The one major flaw that I see within myself, in which that I’m hoping this class will rid me of, is the social anxiety I come-into-contact-with, whenever I try to sell my art or promote my work.
I hold a strong belief that the glory days of the music industry (the 60’s, 70’s, a bit of the 80’s, and the 90’s), were so glorious because the A&R process, as well as the careful corporate (*vomit*) strategic planning that went into releasing content, made it possible for the artist to focus solely on just creating their art. Granted, most of these artists got shitty record deals which screwed over tons of people, and what makes today so special is that the artist can release their work entirely themselves and price it the way the want to. If they get screwed over, it’s their own damn fault.
And therein lies the pressure I experience whenver I try to promote myself. Nowadays, musicians starting from the ground up have to opporate as business-men as well — if they are to make the most out of their musical endeavors. Not only did I narrowly pass my dual-credit math classes with a 65%, but I hate promoting myself because it ultimately makes me feel sickly narcisitic. I feel like I’m intruding upon peoples lifes by telling them about my work, and pressuring them to check it out. It makes me feel like a whore.
Think about it, I gotta get people to like me, but all I do is make music. I don’t save lives in the sense that an ambulance driver or a firefighter does. And since we live in a world where YouTube is the no.1 streaming platform for music, its clear that the consumer wants music to be free. There is a way to navigate oneself into a path where you can live exlusively as a recording artist where you are the only calling the shots; look at Death Grips. Most of their music is free and yet they are living off the funds they make as a touring band, and doing so-fairly well, might I add.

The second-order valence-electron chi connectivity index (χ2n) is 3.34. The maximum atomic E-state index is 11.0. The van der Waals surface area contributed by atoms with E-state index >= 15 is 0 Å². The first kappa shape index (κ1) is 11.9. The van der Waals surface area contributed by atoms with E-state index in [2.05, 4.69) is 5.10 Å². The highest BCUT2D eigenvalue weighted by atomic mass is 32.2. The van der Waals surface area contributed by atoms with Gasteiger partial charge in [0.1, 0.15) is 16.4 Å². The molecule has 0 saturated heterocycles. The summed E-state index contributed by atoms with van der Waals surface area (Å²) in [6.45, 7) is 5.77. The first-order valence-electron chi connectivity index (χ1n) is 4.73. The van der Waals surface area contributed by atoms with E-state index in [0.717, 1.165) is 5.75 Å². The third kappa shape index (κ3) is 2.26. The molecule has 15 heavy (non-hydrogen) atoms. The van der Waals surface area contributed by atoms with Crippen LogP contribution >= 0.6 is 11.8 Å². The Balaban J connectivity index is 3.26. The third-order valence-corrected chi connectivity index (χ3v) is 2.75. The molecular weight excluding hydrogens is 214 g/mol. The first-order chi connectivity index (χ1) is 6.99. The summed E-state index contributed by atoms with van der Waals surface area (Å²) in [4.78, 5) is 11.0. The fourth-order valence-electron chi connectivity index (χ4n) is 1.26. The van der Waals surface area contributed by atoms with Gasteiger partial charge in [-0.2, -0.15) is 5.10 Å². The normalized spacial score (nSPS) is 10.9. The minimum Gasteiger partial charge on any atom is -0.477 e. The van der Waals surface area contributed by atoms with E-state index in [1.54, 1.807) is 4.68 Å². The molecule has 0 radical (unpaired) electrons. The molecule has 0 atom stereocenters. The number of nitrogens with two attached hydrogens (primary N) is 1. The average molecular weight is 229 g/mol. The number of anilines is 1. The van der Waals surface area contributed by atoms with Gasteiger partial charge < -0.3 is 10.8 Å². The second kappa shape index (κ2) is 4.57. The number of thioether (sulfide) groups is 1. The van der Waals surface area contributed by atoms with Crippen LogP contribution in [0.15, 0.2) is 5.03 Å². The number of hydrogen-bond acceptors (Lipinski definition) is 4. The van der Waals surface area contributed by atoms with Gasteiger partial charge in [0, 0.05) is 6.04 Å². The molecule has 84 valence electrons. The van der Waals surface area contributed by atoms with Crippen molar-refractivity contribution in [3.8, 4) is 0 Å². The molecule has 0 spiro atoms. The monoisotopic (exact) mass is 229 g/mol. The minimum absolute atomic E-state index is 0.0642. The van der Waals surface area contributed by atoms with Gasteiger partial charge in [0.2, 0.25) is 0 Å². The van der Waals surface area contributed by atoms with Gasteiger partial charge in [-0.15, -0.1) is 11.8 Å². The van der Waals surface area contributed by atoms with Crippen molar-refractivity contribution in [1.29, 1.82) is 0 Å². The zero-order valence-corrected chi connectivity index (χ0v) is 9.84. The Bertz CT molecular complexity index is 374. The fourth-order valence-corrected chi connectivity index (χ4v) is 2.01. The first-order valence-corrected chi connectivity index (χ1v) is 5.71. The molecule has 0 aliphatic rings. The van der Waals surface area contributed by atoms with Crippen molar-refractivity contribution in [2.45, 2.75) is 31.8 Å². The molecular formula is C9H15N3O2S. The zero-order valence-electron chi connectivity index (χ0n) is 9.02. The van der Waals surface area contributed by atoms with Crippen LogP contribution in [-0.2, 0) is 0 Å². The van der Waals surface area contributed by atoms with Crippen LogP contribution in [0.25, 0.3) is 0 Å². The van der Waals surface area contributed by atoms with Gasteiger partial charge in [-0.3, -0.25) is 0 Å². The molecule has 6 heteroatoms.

But I’m not at that level yet, and how can I get to that level when people feel uncomfortable paying just $5.00 for a physical CD because they are experience financial problems? In my life, music is a necessity, but it’s not the same for everyone. What makes me so special to where a person would consider my music a necessity for them? I don’t want to constantly remind people to buy my album because it’s good, it’s too gaudy. It’s the same level of egocentrism that I hate in pop-music. However, I love the promotion. I just want people to know that the album is good when they listen to it, and therefor, they will buy it; have that lead into a career where the 3rd album dropped will have billboard ads associated with it’s marketing campaign (and I’m not talking the website/music-magizine. I mean actual Vegas-style billboards (too much to ask?)).
I do possess the self-awareness to know that these fears are unfounded. There’s no “selling-out,” until you sell something; and since I’m starting from the ground up, I have to do everything I can to get people to notice me in order to sell something. But that’s one of the challenges inherent in music promotion. Everyday, I feel like I’m “selling-out,” to some extent because I’m using social media to basically say, “hey everyone, look at me! My music is awesome and special, and you totally need me in your lives. Yeah, I’m totally just a 21 year old kid from Missouri, and I don’t possess a Jimi Hendrix level of talent, nor a Taylor Swift level of following, BUT I’M TOTALLY AWESOME! SO LOVE ME!!!!!!”
It’s kind of disgusting.
However, I know that this class will help me disregard these fears, and become a smarter promoter of my own work — finding a way to creatively and uniquely market my music to the type of individual I am. I can only hope that this class will break my out of the ‘socially-awkward,’ mindset I feel very often when promoting/marketing myself. In fact, I know that this class will shape me into a self-sufficient, rock’n’roll, media machine; and nothing, not even my own fears and feelings, can stop me.